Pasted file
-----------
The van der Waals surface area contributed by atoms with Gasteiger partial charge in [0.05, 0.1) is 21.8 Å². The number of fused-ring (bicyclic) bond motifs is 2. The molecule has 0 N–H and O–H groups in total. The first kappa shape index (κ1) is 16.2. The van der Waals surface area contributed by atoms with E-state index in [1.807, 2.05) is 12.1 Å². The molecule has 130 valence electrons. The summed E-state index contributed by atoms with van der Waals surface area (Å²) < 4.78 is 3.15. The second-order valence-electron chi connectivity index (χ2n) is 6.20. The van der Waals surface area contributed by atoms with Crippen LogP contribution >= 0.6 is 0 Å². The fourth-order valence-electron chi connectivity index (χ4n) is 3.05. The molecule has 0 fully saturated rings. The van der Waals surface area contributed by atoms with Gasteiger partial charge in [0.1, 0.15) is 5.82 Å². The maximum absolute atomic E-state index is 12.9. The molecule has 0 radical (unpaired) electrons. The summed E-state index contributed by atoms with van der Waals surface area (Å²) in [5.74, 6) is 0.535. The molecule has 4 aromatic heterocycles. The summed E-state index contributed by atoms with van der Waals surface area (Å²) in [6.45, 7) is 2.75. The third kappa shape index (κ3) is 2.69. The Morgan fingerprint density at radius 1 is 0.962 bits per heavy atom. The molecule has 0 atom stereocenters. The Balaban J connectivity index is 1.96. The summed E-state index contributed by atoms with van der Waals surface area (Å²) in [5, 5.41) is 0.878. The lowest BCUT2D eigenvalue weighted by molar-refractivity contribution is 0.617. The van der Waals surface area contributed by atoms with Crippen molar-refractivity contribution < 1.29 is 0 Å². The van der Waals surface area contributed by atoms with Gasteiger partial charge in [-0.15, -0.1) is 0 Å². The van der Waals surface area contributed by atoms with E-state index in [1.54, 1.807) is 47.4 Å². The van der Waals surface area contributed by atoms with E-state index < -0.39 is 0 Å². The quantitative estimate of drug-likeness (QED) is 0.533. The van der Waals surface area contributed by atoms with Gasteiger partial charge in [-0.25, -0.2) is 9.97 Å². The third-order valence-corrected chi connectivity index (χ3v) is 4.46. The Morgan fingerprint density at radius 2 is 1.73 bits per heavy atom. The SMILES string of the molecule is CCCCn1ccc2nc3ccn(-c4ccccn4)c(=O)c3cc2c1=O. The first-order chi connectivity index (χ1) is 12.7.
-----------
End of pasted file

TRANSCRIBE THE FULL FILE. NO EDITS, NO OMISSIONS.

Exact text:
The van der Waals surface area contributed by atoms with Gasteiger partial charge in [0.05, 0.1) is 21.8 Å². The number of fused-ring (bicyclic) bond motifs is 2. The molecule has 0 N–H and O–H groups in total. The first kappa shape index (κ1) is 16.2. The van der Waals surface area contributed by atoms with E-state index in [1.807, 2.05) is 12.1 Å². The molecule has 130 valence electrons. The summed E-state index contributed by atoms with van der Waals surface area (Å²) < 4.78 is 3.15. The second-order valence-electron chi connectivity index (χ2n) is 6.20. The van der Waals surface area contributed by atoms with Crippen LogP contribution >= 0.6 is 0 Å². The fourth-order valence-electron chi connectivity index (χ4n) is 3.05. The molecule has 0 fully saturated rings. The van der Waals surface area contributed by atoms with Gasteiger partial charge in [0.1, 0.15) is 5.82 Å². The maximum absolute atomic E-state index is 12.9. The molecule has 0 radical (unpaired) electrons. The summed E-state index contributed by atoms with van der Waals surface area (Å²) in [5.74, 6) is 0.535. The molecule has 4 aromatic heterocycles. The summed E-state index contributed by atoms with van der Waals surface area (Å²) in [6.45, 7) is 2.75. The third kappa shape index (κ3) is 2.69. The Morgan fingerprint density at radius 1 is 0.962 bits per heavy atom. The molecule has 0 atom stereocenters. The Balaban J connectivity index is 1.96. The summed E-state index contributed by atoms with van der Waals surface area (Å²) in [5, 5.41) is 0.878. The lowest BCUT2D eigenvalue weighted by molar-refractivity contribution is 0.617. The van der Waals surface area contributed by atoms with Crippen molar-refractivity contribution < 1.29 is 0 Å². The van der Waals surface area contributed by atoms with Gasteiger partial charge in [-0.15, -0.1) is 0 Å². The van der Waals surface area contributed by atoms with E-state index in [1.54, 1.807) is 47.4 Å². The van der Waals surface area contributed by atoms with E-state index < -0.39 is 0 Å². The quantitative estimate of drug-likeness (QED) is 0.533. The van der Waals surface area contributed by atoms with Gasteiger partial charge in [-0.25, -0.2) is 9.97 Å². The third-order valence-corrected chi connectivity index (χ3v) is 4.46. The Morgan fingerprint density at radius 2 is 1.73 bits per heavy atom. The SMILES string of the molecule is CCCCn1ccc2nc3ccn(-c4ccccn4)c(=O)c3cc2c1=O. The first-order chi connectivity index (χ1) is 12.7.